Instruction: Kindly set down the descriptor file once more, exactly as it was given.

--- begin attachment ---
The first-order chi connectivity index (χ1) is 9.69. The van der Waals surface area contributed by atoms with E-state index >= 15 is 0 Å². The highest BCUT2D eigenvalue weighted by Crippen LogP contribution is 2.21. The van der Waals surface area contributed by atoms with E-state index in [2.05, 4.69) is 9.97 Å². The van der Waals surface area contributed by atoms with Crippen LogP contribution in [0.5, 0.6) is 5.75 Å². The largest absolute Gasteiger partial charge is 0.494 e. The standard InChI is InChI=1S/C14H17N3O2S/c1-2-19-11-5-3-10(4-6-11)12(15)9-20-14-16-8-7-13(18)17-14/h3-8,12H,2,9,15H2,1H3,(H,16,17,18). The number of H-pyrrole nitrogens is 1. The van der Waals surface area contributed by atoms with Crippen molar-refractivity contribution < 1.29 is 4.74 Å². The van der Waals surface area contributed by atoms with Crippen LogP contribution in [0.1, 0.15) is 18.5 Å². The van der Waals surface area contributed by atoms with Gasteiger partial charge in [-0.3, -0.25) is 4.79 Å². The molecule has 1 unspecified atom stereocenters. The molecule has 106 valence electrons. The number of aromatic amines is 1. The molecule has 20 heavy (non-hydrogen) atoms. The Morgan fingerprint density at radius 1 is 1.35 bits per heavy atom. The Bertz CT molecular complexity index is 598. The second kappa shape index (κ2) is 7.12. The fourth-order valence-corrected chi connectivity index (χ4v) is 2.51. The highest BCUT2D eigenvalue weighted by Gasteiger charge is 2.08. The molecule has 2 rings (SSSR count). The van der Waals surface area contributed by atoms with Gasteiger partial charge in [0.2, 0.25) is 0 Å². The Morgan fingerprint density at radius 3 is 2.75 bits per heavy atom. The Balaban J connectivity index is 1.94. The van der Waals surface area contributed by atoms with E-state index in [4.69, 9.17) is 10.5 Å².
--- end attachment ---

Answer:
The first-order chi connectivity index (χ1) is 9.69. The van der Waals surface area contributed by atoms with E-state index >= 15 is 0 Å². The highest BCUT2D eigenvalue weighted by Crippen LogP contribution is 2.21. The van der Waals surface area contributed by atoms with E-state index in [2.05, 4.69) is 9.97 Å². The van der Waals surface area contributed by atoms with Crippen LogP contribution in [0.5, 0.6) is 5.75 Å². The largest absolute Gasteiger partial charge is 0.494 e. The standard InChI is InChI=1S/C14H17N3O2S/c1-2-19-11-5-3-10(4-6-11)12(15)9-20-14-16-8-7-13(18)17-14/h3-8,12H,2,9,15H2,1H3,(H,16,17,18). The number of H-pyrrole nitrogens is 1. The van der Waals surface area contributed by atoms with Crippen molar-refractivity contribution < 1.29 is 4.74 Å². The van der Waals surface area contributed by atoms with Crippen LogP contribution in [0.1, 0.15) is 18.5 Å². The van der Waals surface area contributed by atoms with Gasteiger partial charge in [-0.3, -0.25) is 4.79 Å². The molecule has 1 unspecified atom stereocenters. The molecule has 106 valence electrons. The number of aromatic amines is 1. The molecule has 20 heavy (non-hydrogen) atoms. The Morgan fingerprint density at radius 1 is 1.35 bits per heavy atom. The Bertz CT molecular complexity index is 598. The second kappa shape index (κ2) is 7.12. The fourth-order valence-corrected chi connectivity index (χ4v) is 2.51. The highest BCUT2D eigenvalue weighted by Gasteiger charge is 2.08. The molecule has 2 rings (SSSR count). The van der Waals surface area contributed by atoms with Gasteiger partial charge in [0.2, 0.25) is 0 Å². The Morgan fingerprint density at radius 3 is 2.75 bits per heavy atom. The Balaban J connectivity index is 1.94. The van der Waals surface area contributed by atoms with E-state index in [4.69, 9.17) is 10.5 Å².